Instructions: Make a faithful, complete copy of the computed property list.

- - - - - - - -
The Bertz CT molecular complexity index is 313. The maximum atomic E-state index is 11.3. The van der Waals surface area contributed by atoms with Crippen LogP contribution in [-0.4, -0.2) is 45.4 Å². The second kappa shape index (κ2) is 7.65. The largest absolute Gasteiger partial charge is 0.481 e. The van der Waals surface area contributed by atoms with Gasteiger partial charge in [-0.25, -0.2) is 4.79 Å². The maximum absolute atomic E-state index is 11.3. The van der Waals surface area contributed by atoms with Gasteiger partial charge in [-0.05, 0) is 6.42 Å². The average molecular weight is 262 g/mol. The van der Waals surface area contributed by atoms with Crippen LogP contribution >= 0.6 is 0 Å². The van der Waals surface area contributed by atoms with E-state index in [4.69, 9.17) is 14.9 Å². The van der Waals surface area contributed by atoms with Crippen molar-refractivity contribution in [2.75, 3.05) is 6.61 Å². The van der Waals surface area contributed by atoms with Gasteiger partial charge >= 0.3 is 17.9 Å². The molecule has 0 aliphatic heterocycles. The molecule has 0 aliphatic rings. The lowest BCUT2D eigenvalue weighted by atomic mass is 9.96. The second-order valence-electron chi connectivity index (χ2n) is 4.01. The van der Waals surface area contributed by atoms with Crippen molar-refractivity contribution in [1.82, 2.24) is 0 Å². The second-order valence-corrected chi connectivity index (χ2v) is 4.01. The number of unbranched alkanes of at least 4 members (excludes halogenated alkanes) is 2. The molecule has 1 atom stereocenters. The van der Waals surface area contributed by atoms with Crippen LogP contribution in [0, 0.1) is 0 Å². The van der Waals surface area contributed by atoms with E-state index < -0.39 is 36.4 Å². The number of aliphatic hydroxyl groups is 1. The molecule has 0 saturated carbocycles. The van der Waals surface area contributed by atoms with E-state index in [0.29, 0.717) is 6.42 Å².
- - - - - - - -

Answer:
The Bertz CT molecular complexity index is 313. The maximum atomic E-state index is 11.3. The van der Waals surface area contributed by atoms with Crippen LogP contribution in [-0.4, -0.2) is 45.4 Å². The second kappa shape index (κ2) is 7.65. The largest absolute Gasteiger partial charge is 0.481 e. The van der Waals surface area contributed by atoms with Gasteiger partial charge in [-0.25, -0.2) is 4.79 Å². The maximum absolute atomic E-state index is 11.3. The van der Waals surface area contributed by atoms with Gasteiger partial charge in [-0.05, 0) is 6.42 Å². The average molecular weight is 262 g/mol. The van der Waals surface area contributed by atoms with Crippen LogP contribution >= 0.6 is 0 Å². The van der Waals surface area contributed by atoms with E-state index in [4.69, 9.17) is 14.9 Å². The van der Waals surface area contributed by atoms with Crippen molar-refractivity contribution in [2.75, 3.05) is 6.61 Å². The van der Waals surface area contributed by atoms with Gasteiger partial charge >= 0.3 is 17.9 Å². The molecule has 0 aliphatic heterocycles. The molecule has 0 aliphatic rings. The lowest BCUT2D eigenvalue weighted by atomic mass is 9.96. The second-order valence-electron chi connectivity index (χ2n) is 4.01. The van der Waals surface area contributed by atoms with Crippen molar-refractivity contribution in [1.82, 2.24) is 0 Å². The second-order valence-corrected chi connectivity index (χ2v) is 4.01. The number of unbranched alkanes of at least 4 members (excludes halogenated alkanes) is 2. The molecule has 1 atom stereocenters. The van der Waals surface area contributed by atoms with Crippen LogP contribution in [0, 0.1) is 0 Å². The van der Waals surface area contributed by atoms with E-state index < -0.39 is 36.4 Å². The number of aliphatic hydroxyl groups is 1. The molecule has 0 saturated carbocycles. The van der Waals surface area contributed by atoms with E-state index in [0.29, 0.717) is 6.42 Å².